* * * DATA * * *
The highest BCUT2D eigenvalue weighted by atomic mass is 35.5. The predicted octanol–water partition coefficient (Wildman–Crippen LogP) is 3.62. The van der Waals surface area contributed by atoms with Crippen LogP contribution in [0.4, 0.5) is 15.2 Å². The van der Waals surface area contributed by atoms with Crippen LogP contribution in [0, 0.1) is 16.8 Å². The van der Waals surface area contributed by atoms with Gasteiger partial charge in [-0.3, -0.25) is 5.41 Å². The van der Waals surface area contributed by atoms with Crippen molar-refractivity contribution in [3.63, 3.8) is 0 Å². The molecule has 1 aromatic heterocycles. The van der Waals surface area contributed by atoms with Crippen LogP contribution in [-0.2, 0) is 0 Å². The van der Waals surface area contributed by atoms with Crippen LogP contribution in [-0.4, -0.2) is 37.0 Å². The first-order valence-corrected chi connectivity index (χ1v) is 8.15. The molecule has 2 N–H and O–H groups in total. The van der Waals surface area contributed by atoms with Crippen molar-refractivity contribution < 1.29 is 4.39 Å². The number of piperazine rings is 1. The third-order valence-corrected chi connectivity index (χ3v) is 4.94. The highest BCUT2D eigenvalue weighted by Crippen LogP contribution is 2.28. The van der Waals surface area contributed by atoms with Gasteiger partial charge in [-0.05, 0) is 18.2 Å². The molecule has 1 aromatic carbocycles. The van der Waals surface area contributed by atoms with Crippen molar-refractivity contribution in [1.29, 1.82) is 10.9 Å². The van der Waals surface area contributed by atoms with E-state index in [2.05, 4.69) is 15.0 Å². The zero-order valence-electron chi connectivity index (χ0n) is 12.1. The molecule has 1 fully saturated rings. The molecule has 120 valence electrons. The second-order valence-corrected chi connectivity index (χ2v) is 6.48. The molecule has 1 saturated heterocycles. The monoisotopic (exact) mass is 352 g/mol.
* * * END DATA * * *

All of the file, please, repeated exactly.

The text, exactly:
The highest BCUT2D eigenvalue weighted by atomic mass is 35.5. The predicted octanol–water partition coefficient (Wildman–Crippen LogP) is 3.62. The van der Waals surface area contributed by atoms with Crippen LogP contribution in [0.4, 0.5) is 15.2 Å². The van der Waals surface area contributed by atoms with Crippen LogP contribution in [0, 0.1) is 16.8 Å². The van der Waals surface area contributed by atoms with Gasteiger partial charge in [-0.3, -0.25) is 5.41 Å². The van der Waals surface area contributed by atoms with Crippen molar-refractivity contribution in [3.63, 3.8) is 0 Å². The molecule has 1 aromatic heterocycles. The van der Waals surface area contributed by atoms with Crippen LogP contribution in [-0.2, 0) is 0 Å². The van der Waals surface area contributed by atoms with Crippen LogP contribution in [-0.4, -0.2) is 37.0 Å². The first-order valence-corrected chi connectivity index (χ1v) is 8.15. The molecule has 2 N–H and O–H groups in total. The van der Waals surface area contributed by atoms with Crippen molar-refractivity contribution < 1.29 is 4.39 Å². The number of piperazine rings is 1. The third-order valence-corrected chi connectivity index (χ3v) is 4.94. The highest BCUT2D eigenvalue weighted by Crippen LogP contribution is 2.28. The van der Waals surface area contributed by atoms with Gasteiger partial charge in [-0.05, 0) is 18.2 Å². The molecule has 1 aromatic carbocycles. The van der Waals surface area contributed by atoms with Crippen molar-refractivity contribution in [1.29, 1.82) is 10.9 Å². The van der Waals surface area contributed by atoms with E-state index in [2.05, 4.69) is 15.0 Å². The zero-order valence-electron chi connectivity index (χ0n) is 12.1. The molecule has 1 fully saturated rings. The molecule has 120 valence electrons. The second-order valence-corrected chi connectivity index (χ2v) is 6.48. The molecule has 1 saturated heterocycles. The monoisotopic (exact) mass is 352 g/mol.